Gulliver's Travels

Topics: Gulliver's Travels, Morality, Religion Pages: 4 (1238 words) Published: January 15, 2013
Gulliver’s Travels
“A Voyage to the Houyhnhnms”

Jonathan Swift uses the metaphors of Gulliver, Pedro, the Houyhnhnms, and the Yahoos in “ A Voyage to the Land of the Houyhnhnms” to satirize humans so that they could realize that to be human, you cannot go to opposite extremes. Swift has characters to represent man as a complete animal (the Yahoos), as well as characters to represent man as wholly rational being (the Houynhnms). The naïve Gulliver is used to show how man is. The last metaphor of Pedro is used to show how a man can be; a balance of logic and emotion that creates a perfect, individual human.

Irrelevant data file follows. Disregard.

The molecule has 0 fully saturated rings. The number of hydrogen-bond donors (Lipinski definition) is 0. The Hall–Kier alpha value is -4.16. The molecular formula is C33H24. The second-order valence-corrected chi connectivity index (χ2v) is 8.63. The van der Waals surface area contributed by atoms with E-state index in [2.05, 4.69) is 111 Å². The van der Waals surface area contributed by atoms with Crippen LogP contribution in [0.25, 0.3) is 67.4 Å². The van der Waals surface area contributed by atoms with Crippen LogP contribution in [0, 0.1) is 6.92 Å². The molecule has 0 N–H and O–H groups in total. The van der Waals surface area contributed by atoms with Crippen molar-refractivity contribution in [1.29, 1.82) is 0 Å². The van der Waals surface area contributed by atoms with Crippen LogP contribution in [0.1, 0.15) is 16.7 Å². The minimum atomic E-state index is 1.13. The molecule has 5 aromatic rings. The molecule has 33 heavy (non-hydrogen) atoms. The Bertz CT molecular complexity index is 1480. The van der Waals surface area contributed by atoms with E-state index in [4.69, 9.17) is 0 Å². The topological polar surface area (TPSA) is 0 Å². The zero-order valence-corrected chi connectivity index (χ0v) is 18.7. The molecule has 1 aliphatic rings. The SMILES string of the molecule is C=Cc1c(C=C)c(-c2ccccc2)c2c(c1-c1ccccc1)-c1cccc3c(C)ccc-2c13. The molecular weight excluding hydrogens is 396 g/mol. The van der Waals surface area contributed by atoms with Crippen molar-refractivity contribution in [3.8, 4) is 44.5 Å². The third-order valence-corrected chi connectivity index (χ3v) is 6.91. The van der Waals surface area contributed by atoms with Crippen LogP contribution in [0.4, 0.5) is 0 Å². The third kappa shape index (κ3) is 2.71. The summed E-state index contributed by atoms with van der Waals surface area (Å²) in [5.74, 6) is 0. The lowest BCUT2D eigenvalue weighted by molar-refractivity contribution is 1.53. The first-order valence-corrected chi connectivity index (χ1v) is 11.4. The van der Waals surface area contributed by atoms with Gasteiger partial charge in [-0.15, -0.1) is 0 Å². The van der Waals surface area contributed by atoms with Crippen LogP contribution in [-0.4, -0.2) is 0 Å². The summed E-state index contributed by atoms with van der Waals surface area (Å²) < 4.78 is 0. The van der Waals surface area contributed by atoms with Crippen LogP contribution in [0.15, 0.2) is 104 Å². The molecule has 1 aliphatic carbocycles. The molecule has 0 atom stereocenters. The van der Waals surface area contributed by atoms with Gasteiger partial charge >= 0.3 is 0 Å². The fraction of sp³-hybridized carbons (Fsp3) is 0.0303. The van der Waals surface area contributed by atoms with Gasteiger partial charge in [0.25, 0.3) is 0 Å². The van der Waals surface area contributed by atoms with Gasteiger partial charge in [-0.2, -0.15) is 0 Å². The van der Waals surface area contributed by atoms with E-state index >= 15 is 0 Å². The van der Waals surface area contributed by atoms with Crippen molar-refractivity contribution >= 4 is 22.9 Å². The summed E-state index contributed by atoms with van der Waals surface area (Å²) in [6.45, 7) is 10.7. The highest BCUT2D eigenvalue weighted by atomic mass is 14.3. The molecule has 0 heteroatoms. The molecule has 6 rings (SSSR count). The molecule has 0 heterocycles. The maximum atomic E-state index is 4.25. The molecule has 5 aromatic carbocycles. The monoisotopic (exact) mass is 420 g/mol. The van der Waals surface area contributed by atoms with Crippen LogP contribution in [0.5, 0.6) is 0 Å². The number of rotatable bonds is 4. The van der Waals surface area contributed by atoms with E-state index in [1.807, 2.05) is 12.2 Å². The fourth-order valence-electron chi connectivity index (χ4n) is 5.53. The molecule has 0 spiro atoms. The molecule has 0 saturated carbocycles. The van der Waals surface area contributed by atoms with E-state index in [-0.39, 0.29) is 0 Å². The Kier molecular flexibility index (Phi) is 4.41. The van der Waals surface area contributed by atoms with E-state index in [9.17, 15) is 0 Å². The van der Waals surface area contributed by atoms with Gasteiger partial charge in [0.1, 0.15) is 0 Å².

By writing this book, Swift is cleverly mocking and criticizing the men of his time. In the 18th century, Swift’s fellow European men aimed to be completely rational and logical all of the time. Much like the Houyhnhnms, these men would fall into the trap of hubris and their overuse of logic would cause them to lack the important human qualities of emotion and pleasure. Through the Houyhnhnms, Swift shows the dangers of pride. When we first meet the Houyhnhnms through Gulliver’s eyes, their way of life seems to make sense. Gulliver admires different aspects of their life including their governing; they have no laws because why would you do something that isn’t rational? Houyhnhnms also do not argue and do not have any opinions about anything because why would you argue about something that can’t ever be answered? One of the Houyhnhnms’ features that Gulliver admires most is their lack of any language that describes the negative things that are so prominent in human society like evil, lying, jealousy, selfishness, and greed. In order for the Master Horse to say anything close to “lie”, he has to say “the thing which was not”. At this point we may think that Swift is describing humans as they should be. The Houyhnhnms live in a world with logic, friendliness, and order, as well as a world without negativity, war, argument, law,...
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